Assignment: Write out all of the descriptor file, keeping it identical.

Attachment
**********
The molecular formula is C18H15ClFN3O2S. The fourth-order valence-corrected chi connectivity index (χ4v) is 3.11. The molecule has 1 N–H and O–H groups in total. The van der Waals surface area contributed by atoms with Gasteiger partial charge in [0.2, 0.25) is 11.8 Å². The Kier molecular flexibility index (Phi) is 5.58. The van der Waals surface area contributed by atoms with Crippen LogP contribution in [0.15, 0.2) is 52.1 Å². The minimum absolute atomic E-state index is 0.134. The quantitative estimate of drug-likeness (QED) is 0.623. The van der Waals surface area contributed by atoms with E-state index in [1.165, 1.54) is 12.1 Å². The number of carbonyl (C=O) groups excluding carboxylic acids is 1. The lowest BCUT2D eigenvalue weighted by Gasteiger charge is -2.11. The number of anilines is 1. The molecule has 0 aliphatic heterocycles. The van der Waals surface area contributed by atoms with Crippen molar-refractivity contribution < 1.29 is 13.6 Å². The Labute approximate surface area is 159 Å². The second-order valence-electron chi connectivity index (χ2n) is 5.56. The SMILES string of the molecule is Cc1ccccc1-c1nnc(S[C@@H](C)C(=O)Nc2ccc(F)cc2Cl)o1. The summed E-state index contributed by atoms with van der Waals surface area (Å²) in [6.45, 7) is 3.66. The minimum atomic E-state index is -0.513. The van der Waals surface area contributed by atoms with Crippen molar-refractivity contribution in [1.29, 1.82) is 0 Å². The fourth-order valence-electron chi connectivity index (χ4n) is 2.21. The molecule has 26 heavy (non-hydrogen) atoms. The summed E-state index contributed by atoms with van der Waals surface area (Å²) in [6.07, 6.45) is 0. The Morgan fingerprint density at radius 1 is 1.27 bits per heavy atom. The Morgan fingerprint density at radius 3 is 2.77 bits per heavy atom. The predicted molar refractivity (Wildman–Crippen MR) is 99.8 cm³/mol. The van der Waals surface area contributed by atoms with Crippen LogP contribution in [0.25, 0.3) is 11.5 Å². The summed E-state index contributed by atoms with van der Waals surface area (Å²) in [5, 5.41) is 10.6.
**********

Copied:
The molecular formula is C18H15ClFN3O2S. The fourth-order valence-corrected chi connectivity index (χ4v) is 3.11. The molecule has 1 N–H and O–H groups in total. The van der Waals surface area contributed by atoms with Gasteiger partial charge in [0.2, 0.25) is 11.8 Å². The Kier molecular flexibility index (Phi) is 5.58. The van der Waals surface area contributed by atoms with Crippen LogP contribution in [0.15, 0.2) is 52.1 Å². The minimum absolute atomic E-state index is 0.134. The quantitative estimate of drug-likeness (QED) is 0.623. The van der Waals surface area contributed by atoms with E-state index in [1.165, 1.54) is 12.1 Å². The number of carbonyl (C=O) groups excluding carboxylic acids is 1. The lowest BCUT2D eigenvalue weighted by Gasteiger charge is -2.11. The number of anilines is 1. The molecule has 0 aliphatic heterocycles. The van der Waals surface area contributed by atoms with Crippen molar-refractivity contribution < 1.29 is 13.6 Å². The Labute approximate surface area is 159 Å². The second-order valence-electron chi connectivity index (χ2n) is 5.56. The SMILES string of the molecule is Cc1ccccc1-c1nnc(S[C@@H](C)C(=O)Nc2ccc(F)cc2Cl)o1. The summed E-state index contributed by atoms with van der Waals surface area (Å²) in [6.45, 7) is 3.66. The minimum atomic E-state index is -0.513. The van der Waals surface area contributed by atoms with Crippen molar-refractivity contribution in [1.29, 1.82) is 0 Å². The fourth-order valence-electron chi connectivity index (χ4n) is 2.21. The molecule has 26 heavy (non-hydrogen) atoms. The summed E-state index contributed by atoms with van der Waals surface area (Å²) in [6.07, 6.45) is 0. The Morgan fingerprint density at radius 1 is 1.27 bits per heavy atom. The Morgan fingerprint density at radius 3 is 2.77 bits per heavy atom. The predicted molar refractivity (Wildman–Crippen MR) is 99.8 cm³/mol. The van der Waals surface area contributed by atoms with Crippen LogP contribution in [0.25, 0.3) is 11.5 Å². The summed E-state index contributed by atoms with van der Waals surface area (Å²) in [5, 5.41) is 10.6.